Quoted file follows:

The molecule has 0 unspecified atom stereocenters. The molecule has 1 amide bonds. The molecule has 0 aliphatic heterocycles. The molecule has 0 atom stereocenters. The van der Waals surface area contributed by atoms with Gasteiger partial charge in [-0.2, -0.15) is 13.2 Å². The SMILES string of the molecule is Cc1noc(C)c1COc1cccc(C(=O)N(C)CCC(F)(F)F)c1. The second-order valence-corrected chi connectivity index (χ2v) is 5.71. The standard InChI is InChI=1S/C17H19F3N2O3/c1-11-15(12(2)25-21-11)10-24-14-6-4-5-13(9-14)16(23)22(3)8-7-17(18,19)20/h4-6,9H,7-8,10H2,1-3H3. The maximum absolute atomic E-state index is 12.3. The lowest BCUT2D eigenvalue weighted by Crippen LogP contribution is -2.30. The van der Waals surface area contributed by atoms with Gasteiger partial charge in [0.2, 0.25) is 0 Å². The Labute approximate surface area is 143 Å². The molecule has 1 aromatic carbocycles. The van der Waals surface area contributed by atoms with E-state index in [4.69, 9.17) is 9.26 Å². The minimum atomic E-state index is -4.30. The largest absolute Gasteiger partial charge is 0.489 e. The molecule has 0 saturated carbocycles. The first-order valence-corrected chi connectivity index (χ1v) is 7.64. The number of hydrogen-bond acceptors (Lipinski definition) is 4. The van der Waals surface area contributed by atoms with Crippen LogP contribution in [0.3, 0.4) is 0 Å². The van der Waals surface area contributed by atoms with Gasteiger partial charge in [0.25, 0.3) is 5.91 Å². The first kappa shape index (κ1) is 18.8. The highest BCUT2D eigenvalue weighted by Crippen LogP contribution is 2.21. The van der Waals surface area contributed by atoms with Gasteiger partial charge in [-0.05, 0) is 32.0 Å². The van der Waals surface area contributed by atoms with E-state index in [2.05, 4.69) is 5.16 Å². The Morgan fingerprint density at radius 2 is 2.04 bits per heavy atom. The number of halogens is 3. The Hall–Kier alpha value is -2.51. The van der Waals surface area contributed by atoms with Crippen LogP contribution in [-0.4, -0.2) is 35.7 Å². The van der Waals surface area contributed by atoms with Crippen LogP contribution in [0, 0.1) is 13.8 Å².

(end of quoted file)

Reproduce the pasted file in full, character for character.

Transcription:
The molecule has 0 unspecified atom stereocenters. The molecule has 1 amide bonds. The molecule has 0 aliphatic heterocycles. The molecule has 0 atom stereocenters. The van der Waals surface area contributed by atoms with Gasteiger partial charge in [-0.2, -0.15) is 13.2 Å². The SMILES string of the molecule is Cc1noc(C)c1COc1cccc(C(=O)N(C)CCC(F)(F)F)c1. The second-order valence-corrected chi connectivity index (χ2v) is 5.71. The standard InChI is InChI=1S/C17H19F3N2O3/c1-11-15(12(2)25-21-11)10-24-14-6-4-5-13(9-14)16(23)22(3)8-7-17(18,19)20/h4-6,9H,7-8,10H2,1-3H3. The maximum absolute atomic E-state index is 12.3. The lowest BCUT2D eigenvalue weighted by Crippen LogP contribution is -2.30. The van der Waals surface area contributed by atoms with Gasteiger partial charge in [0.2, 0.25) is 0 Å². The Labute approximate surface area is 143 Å². The molecule has 1 aromatic carbocycles. The van der Waals surface area contributed by atoms with E-state index in [4.69, 9.17) is 9.26 Å². The minimum atomic E-state index is -4.30. The largest absolute Gasteiger partial charge is 0.489 e. The molecule has 0 saturated carbocycles. The first-order valence-corrected chi connectivity index (χ1v) is 7.64. The number of hydrogen-bond acceptors (Lipinski definition) is 4. The van der Waals surface area contributed by atoms with Crippen LogP contribution in [0.3, 0.4) is 0 Å². The van der Waals surface area contributed by atoms with Gasteiger partial charge in [0.25, 0.3) is 5.91 Å². The first kappa shape index (κ1) is 18.8. The highest BCUT2D eigenvalue weighted by Crippen LogP contribution is 2.21. The van der Waals surface area contributed by atoms with Gasteiger partial charge in [-0.05, 0) is 32.0 Å². The van der Waals surface area contributed by atoms with E-state index in [2.05, 4.69) is 5.16 Å². The Morgan fingerprint density at radius 2 is 2.04 bits per heavy atom. The number of halogens is 3. The Hall–Kier alpha value is -2.51. The van der Waals surface area contributed by atoms with Crippen LogP contribution in [-0.4, -0.2) is 35.7 Å². The van der Waals surface area contributed by atoms with Crippen LogP contribution in [0, 0.1) is 13.8 Å².